Before I960, when the cinema tax was abolished, the cinema proprietors used the existence of the tax as an excuse for their prices. This is worth looking into. In 1956, the year in which Government revenue from the cinema tax was at its peak, it reached £34 million, but with the rapid decline of audiences (largely caused by the competition of television) hundreds of cinemas were closed. The Government then progressively reduced the tax before eventually ending it. And according to the Ministry of Labour, this is what happened to cinema prices. In 1957 tax reduced; cinema prices go up. In 1958 tax reduced again; cinema prices unchanged. In 1959 cinema tax again reduced; cinema prices go up. In 1960 cinema tax abolished; cinema prices unchanged but go up in 1961 and 1963 and now again in 1964. Just before its abolition in 1960 the tax was bringing in revenue to the Government of £8 million a year.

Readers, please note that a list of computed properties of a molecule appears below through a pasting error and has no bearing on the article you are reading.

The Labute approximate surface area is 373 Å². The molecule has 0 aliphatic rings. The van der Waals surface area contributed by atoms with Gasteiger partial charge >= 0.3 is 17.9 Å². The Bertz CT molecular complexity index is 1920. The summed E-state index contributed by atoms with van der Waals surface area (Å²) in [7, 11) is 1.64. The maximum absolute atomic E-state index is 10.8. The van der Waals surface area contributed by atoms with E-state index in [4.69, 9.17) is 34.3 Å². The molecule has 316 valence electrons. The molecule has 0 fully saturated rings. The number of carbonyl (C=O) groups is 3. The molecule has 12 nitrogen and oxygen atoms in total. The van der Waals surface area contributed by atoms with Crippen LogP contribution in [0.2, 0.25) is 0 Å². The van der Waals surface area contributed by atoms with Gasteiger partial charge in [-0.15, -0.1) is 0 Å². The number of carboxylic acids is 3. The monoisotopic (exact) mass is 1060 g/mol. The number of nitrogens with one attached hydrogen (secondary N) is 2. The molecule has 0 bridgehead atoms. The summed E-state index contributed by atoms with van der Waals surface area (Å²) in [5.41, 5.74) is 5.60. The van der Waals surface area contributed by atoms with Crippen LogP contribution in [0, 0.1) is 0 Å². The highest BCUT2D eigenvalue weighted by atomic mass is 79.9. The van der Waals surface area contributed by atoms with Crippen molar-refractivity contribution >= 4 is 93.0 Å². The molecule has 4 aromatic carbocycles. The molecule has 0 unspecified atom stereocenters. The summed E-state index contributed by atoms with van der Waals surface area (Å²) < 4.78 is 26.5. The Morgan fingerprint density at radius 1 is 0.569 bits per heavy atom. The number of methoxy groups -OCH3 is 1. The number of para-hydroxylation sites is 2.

When it was ended in the 1960 Budget the Daily Herald (April 5th, 1960) had two news items. One was “prices will stay the same.” The other was a statement by Rank’s managing director: “I’m absolutely delighted,” as well he might be. £8 million might be hardly worth the cost and trouble of collection to the Government but was a godsend to the companies. In the years after the war the cinemas had a near monopoly of popular entertainment and where there is monopoly control of supply together with a big demand, prices can be pushed up to produce abnormally high profits. In such a situation the Government can step in with a tax to skim off all or much of the excess profit. It was not the cinema tax that caused prices to be high in the boom years, but the near monopoly. When the cinemas lost their appeal and much of their audiences, they were no longer getting abnormally high profits capable of providing a worthwhile special item of Government revenue.